The Grand Dark Review: A Dieselpunk Slow-burn

By JoshuaMacDougall on

About JoshuaMacDougall

Joshua graduated from St. Joseph's College on Long Island, NY with a B.A. in English Literature. In his free time, he is a dungeon master for a 5th edition game, writes fantasy fiction, and reads as many books as he can. @FourofFiveWits on Twitter.

 

The Grand Dark by Richard Kadrey is my first foray into the genre known as Dieselpunk, a style that combines diesel technology, retro-futuristic technology, and the feeling of uncertainty, paranoia, and hopelessness. This novel takes place in the fictional city of Lower Proszawa in a period of peace after their own Great War. Largo Moorden is a courier who knows the streets of Lower Proszawa like no one else. His wants are simple: he wants to make more money so that he can impress his much wealthier girlfriend Remy. However, things are not all they seem in Lower Proszawa with Masas (what they call automata) taking people’s jobs, Chimeras (genetically-engineered creatures) roaming the streets, and people going missing. Everything changes for Largo when he receives a promotion at his job to head courier. A trigger warning for this book, as it does involve heavy drug use, police brutality, and suicidal thoughts.

From the author of the Sandman Slim series comes Richard Kadrey’s The Grand Dark

The main character of The Grand Dark is utterly unlikeable. Largo is a drug addict, a coward, and a vulnerable narcissist. Yet, he is the perfect character for the atmosphere of this setting. Technology is changing, new sciences are explored, and the thought of another war lingers on everyone’s mind. Largo’s life for the first third of the novel seems rather pedestrian. He does his job, goes to parties with his girlfriend, and tries not to be late for work. The author does a great job of never letting you feel entirely at ease, though. From the very beginning, there is a sense of discomfort running through the entire city. It’s a slow burn, and sometimes it can be frustrating as the book brings you to the edge of your seat then drives you back when Largo’s life returns to some status quo. The author does a splendid job of never letting Largo and vicariously, the reader, feel safe. The danger slowly heightens as the plot moves along as it if were on little hills.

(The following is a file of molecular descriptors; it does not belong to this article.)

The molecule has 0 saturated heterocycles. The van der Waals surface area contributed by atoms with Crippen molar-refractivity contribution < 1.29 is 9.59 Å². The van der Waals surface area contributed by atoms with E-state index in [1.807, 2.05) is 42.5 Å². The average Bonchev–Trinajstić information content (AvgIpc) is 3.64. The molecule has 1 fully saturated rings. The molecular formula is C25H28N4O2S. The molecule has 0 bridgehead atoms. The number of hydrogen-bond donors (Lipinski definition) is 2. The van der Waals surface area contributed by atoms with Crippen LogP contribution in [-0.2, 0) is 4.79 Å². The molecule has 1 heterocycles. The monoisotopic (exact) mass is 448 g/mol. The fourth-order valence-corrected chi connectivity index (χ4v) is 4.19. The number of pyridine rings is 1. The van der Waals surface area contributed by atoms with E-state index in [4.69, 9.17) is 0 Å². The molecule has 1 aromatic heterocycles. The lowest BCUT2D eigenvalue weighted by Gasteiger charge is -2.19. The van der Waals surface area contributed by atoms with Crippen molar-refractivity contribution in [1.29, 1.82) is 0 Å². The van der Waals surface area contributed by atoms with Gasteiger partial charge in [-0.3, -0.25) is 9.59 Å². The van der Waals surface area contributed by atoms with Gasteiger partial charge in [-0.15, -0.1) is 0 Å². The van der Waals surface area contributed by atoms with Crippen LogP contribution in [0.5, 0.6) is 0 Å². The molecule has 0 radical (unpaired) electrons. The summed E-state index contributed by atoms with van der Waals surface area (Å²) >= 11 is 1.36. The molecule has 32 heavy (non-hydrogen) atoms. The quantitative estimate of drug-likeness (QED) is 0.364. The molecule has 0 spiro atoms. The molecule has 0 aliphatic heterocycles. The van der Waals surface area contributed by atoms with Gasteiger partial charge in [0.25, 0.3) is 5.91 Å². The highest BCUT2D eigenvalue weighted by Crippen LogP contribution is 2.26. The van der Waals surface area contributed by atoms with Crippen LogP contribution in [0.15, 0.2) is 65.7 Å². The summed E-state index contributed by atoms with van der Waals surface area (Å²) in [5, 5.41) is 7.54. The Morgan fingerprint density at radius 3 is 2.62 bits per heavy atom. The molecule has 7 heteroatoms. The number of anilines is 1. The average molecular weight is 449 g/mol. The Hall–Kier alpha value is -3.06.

Just when life is looking up for Largo, and you are beginning to believe the whole book is going to do nothing but travel along these little hills of danger, the story drops you down the side of a mountain. Everything you learns comes tumbling down so quickly you are left with whiplash. What Largo experiences is frightening and engaging. The pace at which tyou read will match the pace of everything that’s happening. Revelations occur that change Largo’s and the reader’s entire perception of the Lower Proszawa. What was once a slow-burning story shifts into breakneck speed to the finale. 

What Largo experiences leaves his entire world changed. What seems certain to Largo and the reader at the beginning of the book is entirely different by the end. Generally, I do not subscribe to the notion of “sticking with it” when it comes to novels. If it doesn’t hook you in the beginning, then what is the point of beginnings? While this novel has a fantastic climax, the first half of The Grand Dark could have been cut shorter, and the second half made longer. Still, that second half left this reader shaken up with how engaging it was and how realistically panic-inducing Largo’s situation became. If you can stick with it past its long set-up, The Grand Dark is worth checking out.

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